Look for radio, TV, and newspaper websites in the language you are learning. News is usually written with very good grammar. If you already know about the topic in the news, it’s easier to understand the same story in the language you are learning. Radio and TV news announcers usually speak more clearly than the average person, so it helps your listening skills. Talk radio and news radio are good. You can also find TV shows in different languages online. Some people find soap operas to be helpful for learning conversation.

To find websites, do simple searches on Google such as:
streaming online television news in Spanish

online newspapers in Spanish,
online newspaper Madrid

soap operas in Spanish


tunein.com/ – Streaming internet radio stations from around the world. “Talk radio” and “news radio” are very helpful.

www.live365.com/ – Streaming internet radio stations. Search “genres” and choose “Latin” or “South American” to get started. If you don’t see the language you want, use the search bar at the top right of the page and search for the language.

www.jango.com has music from lots of artists in many languages, including Spanish. Choose a famous artist or genre and start listening!


www.onlinenewspapers.com/ has 1000’s of only newspapers listed by country and region.


This site has a list of many television stations online in Spanish:

BBC’s guide to watching Spanish television:

TV stations in Spain:

TELEMUNDO – msnlatino.telemundo.com/ Lots of TV shows, soap operas, and printed news in Spanish

UNIVISION – www.univision.com/ Lots of TV shows, soap operas, and printed news in Spanish

In many episodes, you can click CC (closed caption) and choose to have subtitles in Spanish or in English. Watching the subtitles in Spanish can often be more helpful, because you can see the words that you might otherwise have missed in the conversations. NOTE: sometimes the choices seem backwards…. click Spanish and you get English subtitles, and vice-versa. You have to watch some commercials in order to view entire episodes, but watching commercials in Spanish can be fun, too!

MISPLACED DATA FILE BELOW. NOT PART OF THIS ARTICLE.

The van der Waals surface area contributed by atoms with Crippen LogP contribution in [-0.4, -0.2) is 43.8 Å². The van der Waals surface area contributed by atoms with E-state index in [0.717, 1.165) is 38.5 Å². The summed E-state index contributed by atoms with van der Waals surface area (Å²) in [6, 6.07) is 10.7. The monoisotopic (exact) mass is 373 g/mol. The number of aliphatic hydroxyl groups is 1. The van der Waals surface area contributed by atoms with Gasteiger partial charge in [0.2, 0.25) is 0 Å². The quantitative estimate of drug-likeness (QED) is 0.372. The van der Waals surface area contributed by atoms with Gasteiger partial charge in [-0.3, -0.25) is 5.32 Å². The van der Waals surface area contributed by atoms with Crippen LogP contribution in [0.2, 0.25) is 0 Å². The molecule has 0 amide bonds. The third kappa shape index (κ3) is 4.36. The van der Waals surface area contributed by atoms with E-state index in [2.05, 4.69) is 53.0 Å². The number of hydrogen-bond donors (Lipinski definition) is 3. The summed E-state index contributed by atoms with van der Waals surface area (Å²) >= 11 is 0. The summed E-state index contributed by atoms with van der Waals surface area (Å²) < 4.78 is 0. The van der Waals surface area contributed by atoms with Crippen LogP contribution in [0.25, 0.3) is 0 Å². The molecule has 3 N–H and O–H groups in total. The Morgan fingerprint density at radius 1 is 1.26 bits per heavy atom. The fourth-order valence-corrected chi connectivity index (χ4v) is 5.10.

The Spanish subjunctive mood still trips me up after decades of speaking Spanish, especially when expressing certain things in the past. The pages below on SpanishDict.com have some great explanations, plus interactive quizzes to practice what you’ve learned.















Browse other grammar topics at

GUSTAR – How to Say You “Like” Something in Spanish – the Verb “Gustar”
languageslynx.com/how-to-say-you-like-something-in-spanish-the-verb-gustar  This page on LanguagesLynx includes my explanations of how to use the verb gustar (like).


Pronunciation of the letter “D” hard, when it should be soft, is something else that gives a person a foreign accent when speaking Spanish.

1) HARD “D” SOUND: At the beginning of a word and after the letters “l” y “n”, the “d” sound is harder, very similar to the English pronunciation of the letter “d,” but pronunced with the tongue touching the front teeth, so it’s slightly softer sounding than the English “d.”

2) SOFT “D” SOUND: When the letter “d” is between two vowels or a the end of a word, it sounds much softer, very similar to the “th” sound in English.
You can listen to some sample words with these links to SpanishDict.com by clicking on the speaker icon on each page.

Soft “d” sound:
Nada: www.spanishdict.com/translate/nada (This pronunciation is important to reduce a person’s foreign accent because “de nada” is said so often… hard “d” for “de” and soft “d” in the word “nada”.)
Voluntad www.spanishdict.com/translate/voluntad
Libertad www.spanishdict.com/translate/libertad
Edificio www.spanishdict.com/translate/edificio

Hard “d” sound:
Dar www.spanishdict.com/translate/dar
Donde www.spanishdict.com/translate/donde
Aldea www.spanishdict.com/translate/aldea
Diente www.spanishdict.com/translate/diente

This interactive lesson with audio is fantastic to learn the different “d” sounds: www.studyspanish.com/pronunciation/letter_d.htm

This video has a very good explanation: